A Dream Deferred / Langston Hughes
What happens to a dream deferred?
Does it dry up
like a raisin in the sun?
Or fester like a sore–
And then run?
Does it stink like rotten meat?
Or crust and sugar over–
like a syrupy sweet?
Maybe it just sags
like a heavy load.
Or does it explode?
Some dreams unravel and others implode. Such painful beauty in so much destruction.
I remember the year my parents migrated from south Florida to Colonial Beach, Virginia chasing after a dream. My sister and I had moved out, so with a suddenly empty nest, my parents were free to roam again. They migrated north—back to seasons and history towards my sister and the rising tide of grandchildren. When I returned from college on winter break, I was glad to help mom and dad move into their little rental cottage near the gray shores of the Potomac.
That winter Colonial Beach did not offer much in the way of southern hospitality. Locals said that winter was one of the coldest in the past hundred years. My parents, so used to eighty degrees with ninety percent humidity, could not get warm in inside or out.
I couldn’t get warm in the cottage either. Among unpacked boxes in the new house, I slept in three layers of clothing with gloves and ski cap, and still tossed through the night, chilled. Raccoons and squirrels bumped unseen in the crawlspaces within the walls, toenails scraping eerily from floor to ceiling.
When dad complained about the accommodations, the landlord, a kooky belligerent man, acted out a caustic Foghorn Leghorn. “Now, I’m not about to take no guff!” he told my dad, wagging his bird-like snout and finger at him
Though no one died or was maimed that winter, it still seemed the perfect storm of bad luck and untimely misfortune. One bad enterprise lead to another and another. As the foundation of their dream began to buckle and fissure, my parents decided to cut their losses and return to Florida. As Murphy’s Law would have it, my parents home in Florida finally sold shortly before they decided to return. My parents would have to start over again in a place they arguably never should have left.
I remember the dream that my wife and I shared in our mid twenties. We would become missionaries—change the world through faith, compassion, and perseverance. We would succeed where so many others had failed. So we moved our family of four from Seattle to central China. We studied Chinese for three years. We planted ourselves in a small Tibetan town hunkered on the (oddly very green) Yellow River. We prayed and hoped and embraced culture and smiled sweetly at our neighbors. It took ten years, all in, to nurture this dream from the rocky soil of nonexistence to watch green tendrils sprout from the dust and soil, to arc daring stems up into the light of day. But the steady sun of adversity, the chill mountain air of Tibet, the acrid spiritual ennui and desperation for vocation soon began suffocate. me.
Though I tried to hold the dream together through willpower and immutable trust in God, the fracture and fade could not be ignored. The dream that had splintered for so long had begun to splinter me. The missionary life that I had longed for could no longer sustain me and I knew this—though I dreaded to admit it. But after many months I accepted it and embraced the decline of a dream. We packed our bags, shed our farewell tears with friends, and returned home to America. Back to where we started—back to the clean-slate beginning of it all. Returning to the corporation I had worked at once before, it was as if nothing had changed at all. But everything had.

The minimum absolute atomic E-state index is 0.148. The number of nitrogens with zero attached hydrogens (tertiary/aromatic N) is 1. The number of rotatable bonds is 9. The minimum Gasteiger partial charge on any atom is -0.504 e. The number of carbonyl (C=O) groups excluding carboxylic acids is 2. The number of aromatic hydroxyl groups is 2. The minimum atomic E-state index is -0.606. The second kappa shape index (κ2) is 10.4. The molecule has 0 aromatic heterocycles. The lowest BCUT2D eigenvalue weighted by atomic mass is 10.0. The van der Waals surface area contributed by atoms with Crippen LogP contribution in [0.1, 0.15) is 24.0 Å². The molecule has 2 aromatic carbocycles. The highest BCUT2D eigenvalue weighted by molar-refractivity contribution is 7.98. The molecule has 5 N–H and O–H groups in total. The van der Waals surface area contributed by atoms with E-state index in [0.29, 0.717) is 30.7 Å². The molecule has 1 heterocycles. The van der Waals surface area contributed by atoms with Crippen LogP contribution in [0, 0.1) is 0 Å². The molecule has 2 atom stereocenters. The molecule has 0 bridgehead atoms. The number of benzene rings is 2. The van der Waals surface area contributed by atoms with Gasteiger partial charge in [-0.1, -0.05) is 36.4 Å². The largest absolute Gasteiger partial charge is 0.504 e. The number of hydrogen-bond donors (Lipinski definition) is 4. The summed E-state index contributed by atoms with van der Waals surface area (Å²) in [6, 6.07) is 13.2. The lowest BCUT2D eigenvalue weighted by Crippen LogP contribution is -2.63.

Even with the disappointment and disillusionment, there is a sad form of glory in a detonated dream—in the shrapnel that destroyed dreams imbed deep within our skin. They are felt for years like phantom limbs.
I have heard many stories like mine—we all have our Colonial Beach, our Xining, our San Diego. Vocation and location changes may seem incidental compared with the loss of a child, the barrenness of a womb, the cancer, the bankruptcy, and the infidelities that excoriate us daily. But the calamity of human experience is real enough regardless of degree and it is not all bad news. Hurt and disappointment, longing and fragility, what I like to call the power of brokenness make up all that is universal in human life. Oddly, these events tie us all together in a fellowship of grief.
On the other hand, suffering for its own sake should not be considered the good news. Suffering is a precursor to something else. Suffering, tragedy, and disappointment are the catalytic points in life when a person begins to know and embrace a different reality: the (almost) good news.
The (almost) good news is a lamenting epiphany.
The (almost) good news is the resignation to plan B.
The (almost) good news is an unexpected U-turn when forward motion is the desired goal.
The (almost) good news is the sigh of recognition that leads to empathy. When our dreams get pulverized and changed beyond recognition, they create the possibility for growth and for re-creation. There will not always be a clean moral that can be drawn from the (almost) good news, but revision necessitates and undergirds hope. Like a tree springing from a rock in the desert. It is hope (against the death of all hope) in resurrection and the dogged persistence of the human spirit.
This great mystery of the (almost) good news must be shared with others to be fully appreciated. This is the new gospel in poetry and prose–it begins in gratitude. Gratitude to our deferred and decimated dreams.